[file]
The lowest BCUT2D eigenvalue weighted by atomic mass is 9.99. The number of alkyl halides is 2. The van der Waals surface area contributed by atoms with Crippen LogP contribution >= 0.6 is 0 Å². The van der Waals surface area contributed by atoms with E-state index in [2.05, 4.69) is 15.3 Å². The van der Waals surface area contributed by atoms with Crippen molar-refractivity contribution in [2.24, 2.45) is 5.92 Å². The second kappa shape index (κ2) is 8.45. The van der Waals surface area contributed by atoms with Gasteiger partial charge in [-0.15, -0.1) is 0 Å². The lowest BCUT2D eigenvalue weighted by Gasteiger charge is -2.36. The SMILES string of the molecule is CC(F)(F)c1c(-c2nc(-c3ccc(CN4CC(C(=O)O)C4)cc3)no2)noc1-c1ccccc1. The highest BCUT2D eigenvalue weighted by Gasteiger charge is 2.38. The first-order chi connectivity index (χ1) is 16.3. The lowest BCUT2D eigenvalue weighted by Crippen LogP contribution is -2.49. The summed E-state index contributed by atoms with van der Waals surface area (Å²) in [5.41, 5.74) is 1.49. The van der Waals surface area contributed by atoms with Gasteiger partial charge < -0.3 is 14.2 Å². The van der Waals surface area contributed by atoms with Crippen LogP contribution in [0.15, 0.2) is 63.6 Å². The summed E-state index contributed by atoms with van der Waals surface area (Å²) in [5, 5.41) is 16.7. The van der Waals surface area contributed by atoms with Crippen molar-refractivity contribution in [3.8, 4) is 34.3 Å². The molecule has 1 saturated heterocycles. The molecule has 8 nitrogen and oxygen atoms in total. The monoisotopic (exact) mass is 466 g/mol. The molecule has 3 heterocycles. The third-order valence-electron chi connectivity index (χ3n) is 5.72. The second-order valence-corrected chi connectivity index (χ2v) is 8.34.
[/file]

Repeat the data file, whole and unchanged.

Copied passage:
The lowest BCUT2D eigenvalue weighted by atomic mass is 9.99. The number of alkyl halides is 2. The van der Waals surface area contributed by atoms with Crippen LogP contribution >= 0.6 is 0 Å². The van der Waals surface area contributed by atoms with E-state index in [2.05, 4.69) is 15.3 Å². The van der Waals surface area contributed by atoms with Crippen molar-refractivity contribution in [2.24, 2.45) is 5.92 Å². The second kappa shape index (κ2) is 8.45. The van der Waals surface area contributed by atoms with Gasteiger partial charge in [-0.15, -0.1) is 0 Å². The lowest BCUT2D eigenvalue weighted by Gasteiger charge is -2.36. The SMILES string of the molecule is CC(F)(F)c1c(-c2nc(-c3ccc(CN4CC(C(=O)O)C4)cc3)no2)noc1-c1ccccc1. The highest BCUT2D eigenvalue weighted by Gasteiger charge is 2.38. The first-order chi connectivity index (χ1) is 16.3. The lowest BCUT2D eigenvalue weighted by Crippen LogP contribution is -2.49. The summed E-state index contributed by atoms with van der Waals surface area (Å²) in [5.41, 5.74) is 1.49. The van der Waals surface area contributed by atoms with Gasteiger partial charge < -0.3 is 14.2 Å². The van der Waals surface area contributed by atoms with Crippen LogP contribution in [0.15, 0.2) is 63.6 Å². The summed E-state index contributed by atoms with van der Waals surface area (Å²) in [5, 5.41) is 16.7. The van der Waals surface area contributed by atoms with Crippen molar-refractivity contribution in [3.8, 4) is 34.3 Å². The molecule has 1 saturated heterocycles. The molecule has 8 nitrogen and oxygen atoms in total. The monoisotopic (exact) mass is 466 g/mol. The molecule has 3 heterocycles. The third-order valence-electron chi connectivity index (χ3n) is 5.72. The second-order valence-corrected chi connectivity index (χ2v) is 8.34.